- Netflix: Netflix initially offered its streaming services at a low monthly subscription cost, which can be considered a form of price penetration. As it gained more subscribers, it raised prices gradually over time.
- Texas Instruments: Texas Instruments, an American technology company, has historically used price penetration. By building large manufacturing plants and initially setting low prices for their products, they capture a significant market share. As production costs decrease due to economies of scale, they can further reduce prices to maintain a competitive edge.
Examples of Price Skimming
- Smartphones: Companies like Apple, Samsung, and Google often use price skimming when launching new smartphone models. They set high initial prices to capitalize on early adopters and tech enthusiasts who are willing to pay a premium for the latest features.
- Jewelry: High-end jewelry brands like Tiffany & Co. use price skimming to target customers seeking luxury and exclusivity. They start with high prices and gradually lower them as the product ages.
- Digital Technologies: Products like gaming consoles, high-end cameras, and advanced consumer electronics often employ price skimming to maximize profits from early adopters.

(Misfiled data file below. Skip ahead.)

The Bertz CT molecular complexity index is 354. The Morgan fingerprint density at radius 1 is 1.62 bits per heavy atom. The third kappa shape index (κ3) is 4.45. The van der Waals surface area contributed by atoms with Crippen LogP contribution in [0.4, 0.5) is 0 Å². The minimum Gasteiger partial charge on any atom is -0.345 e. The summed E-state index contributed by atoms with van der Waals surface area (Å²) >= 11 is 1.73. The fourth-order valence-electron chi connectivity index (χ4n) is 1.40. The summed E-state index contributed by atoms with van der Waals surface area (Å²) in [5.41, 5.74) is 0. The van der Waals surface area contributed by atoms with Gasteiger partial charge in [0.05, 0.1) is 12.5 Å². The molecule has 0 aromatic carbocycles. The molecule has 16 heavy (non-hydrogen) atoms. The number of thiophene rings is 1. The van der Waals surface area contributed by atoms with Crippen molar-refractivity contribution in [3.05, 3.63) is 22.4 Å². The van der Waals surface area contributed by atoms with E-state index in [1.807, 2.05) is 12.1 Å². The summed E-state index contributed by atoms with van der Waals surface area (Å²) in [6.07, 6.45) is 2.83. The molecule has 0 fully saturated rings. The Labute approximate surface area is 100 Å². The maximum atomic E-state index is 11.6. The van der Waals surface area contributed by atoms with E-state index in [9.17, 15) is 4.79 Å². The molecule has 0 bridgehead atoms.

- Apple: Apple frequently implements price skimming for its products, such as iPhones and iPads. These devices are introduced at premium prices, and over time, as newer models are released, prices decrease to reach a broader audience.
- Sony: Sony, known for its high-quality electronic products, often employs price skimming for its televisions and gaming consoles, targeting customers who are willing to pay more for top-of-the-line technology.
Penetration pricing and price skimming are two distinct pricing strategies, each suited to different business scenarios and objectives.
Penetration pricing aims to capture market share and build customer loyalty by offering low initial prices, while Price Skimming focuses on maximizing profits early on by setting high initial prices.
Understanding when and how to use these strategies can be crucial in achieving your business goals and adapting to changing market dynamics. Ultimately, the choice between these strategies depends on your product, target market, and long-term business objectives.